A Case of Murder by EHR

Back in 2007, after Hurricane Katrina, I co-authored a story entitled "Murder by EHR" to showcase the benefits of having electronic health records (EHR), especially in major disaster situations. With the arrival of Hurricane Irene, I decided to reprint the story here for your entertainment and information. It's a bit longer than my normal blogs.

A Case of Murder by EHR

Explicative note by authors Peter Groen & Jaime Nasuti

In the U.S., even though the President has mandated the use of electronic health record (EHR) systems nationwide by 2014 and many politicians support this stance, progress is painfully slow. A recent Health Industry Insights national survey shows most Americans are unaware of the U.S. government's initiative to make Electronic Health Records (EHR) available to citizens within 8 years. To date, only 10% of physician offices and approximately 25% of hospitals have implemented and are utilizing comprehensive EHR systems. Less than 2% of the population are using computerized Personal Health Records (PHR) systems. It is our contention that progress would improve significantly if the popular entertainment media were to bring the issue before people's eyes in the form of a movie drama, TV show, and entertaining short stories. The following short story is one such initial attempt. Originally published in Virtual Medical Worlds back in 2007.


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"Presidential hopeful Congressman Stan Martin has dedicated his political career to trying to prevent similar instances as what the U.S. saw in the aftermath of Hurricane Katrina. With no national healthcare in place and major resistance by the American Medical Association (AMA) and the pharmaceutical and insurance industry, Congressman Martin has focused his presidential campaign on national healthcare, with an emphasis on the nation-wide implementation of Electronic Health Records (EHR)." - Reuters News Article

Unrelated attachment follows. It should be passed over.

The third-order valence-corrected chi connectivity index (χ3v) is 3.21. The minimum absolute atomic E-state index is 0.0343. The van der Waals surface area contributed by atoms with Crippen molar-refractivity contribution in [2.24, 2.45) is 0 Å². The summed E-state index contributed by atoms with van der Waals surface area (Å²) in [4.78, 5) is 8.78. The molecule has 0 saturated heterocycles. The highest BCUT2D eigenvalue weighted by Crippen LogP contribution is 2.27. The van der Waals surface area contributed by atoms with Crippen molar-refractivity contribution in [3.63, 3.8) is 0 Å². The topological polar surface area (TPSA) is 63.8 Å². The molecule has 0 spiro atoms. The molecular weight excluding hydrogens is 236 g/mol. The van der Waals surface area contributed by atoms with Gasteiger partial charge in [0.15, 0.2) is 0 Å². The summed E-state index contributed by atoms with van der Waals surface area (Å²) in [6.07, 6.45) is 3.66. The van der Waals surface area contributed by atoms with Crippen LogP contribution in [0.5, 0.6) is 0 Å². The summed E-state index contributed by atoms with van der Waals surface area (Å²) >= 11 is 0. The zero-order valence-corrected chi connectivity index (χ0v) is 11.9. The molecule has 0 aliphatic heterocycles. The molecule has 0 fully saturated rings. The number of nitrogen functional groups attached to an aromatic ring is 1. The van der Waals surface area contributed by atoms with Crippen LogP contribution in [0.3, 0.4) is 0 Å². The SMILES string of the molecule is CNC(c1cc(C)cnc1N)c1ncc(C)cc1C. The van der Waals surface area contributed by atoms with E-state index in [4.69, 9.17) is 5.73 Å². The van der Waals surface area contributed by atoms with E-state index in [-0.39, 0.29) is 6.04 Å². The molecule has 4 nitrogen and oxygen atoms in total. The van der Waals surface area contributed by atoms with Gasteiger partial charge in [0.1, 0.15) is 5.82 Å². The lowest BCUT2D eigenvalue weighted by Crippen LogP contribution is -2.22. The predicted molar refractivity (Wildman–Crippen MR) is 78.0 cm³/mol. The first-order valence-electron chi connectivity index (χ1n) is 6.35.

Stan could never forget the circumstances surrounding his wife's death. The constant stream of news articles brought the memories back. Surely one of the most reputable hospitals in the nation should have been able to handle her situation, even if there was a hurricane raging. She shouldn't have died. The memory was still painful, even after all this time.

They had spent most of their married life in New Orleans, just outside the French Quarter. Even with the imminent danger of Hurricane Katrina looming over the area, Stan never considered relocating the family inland. After all, they had lived through the threat of other hurricanes over the years and had successfully weathered those storms. The decision to stay was also based on his wife's medical condition. She had to stay on track with her chemotherapy if they expected to beat it this time. After being reassured by the physicians at the LSU Medical Center that they would be able to continue her treatments uninterrupted, Stan had made the fateful decision not to evacuate, but to remain in their home and brave the storm.     To read the rest of the story, click here!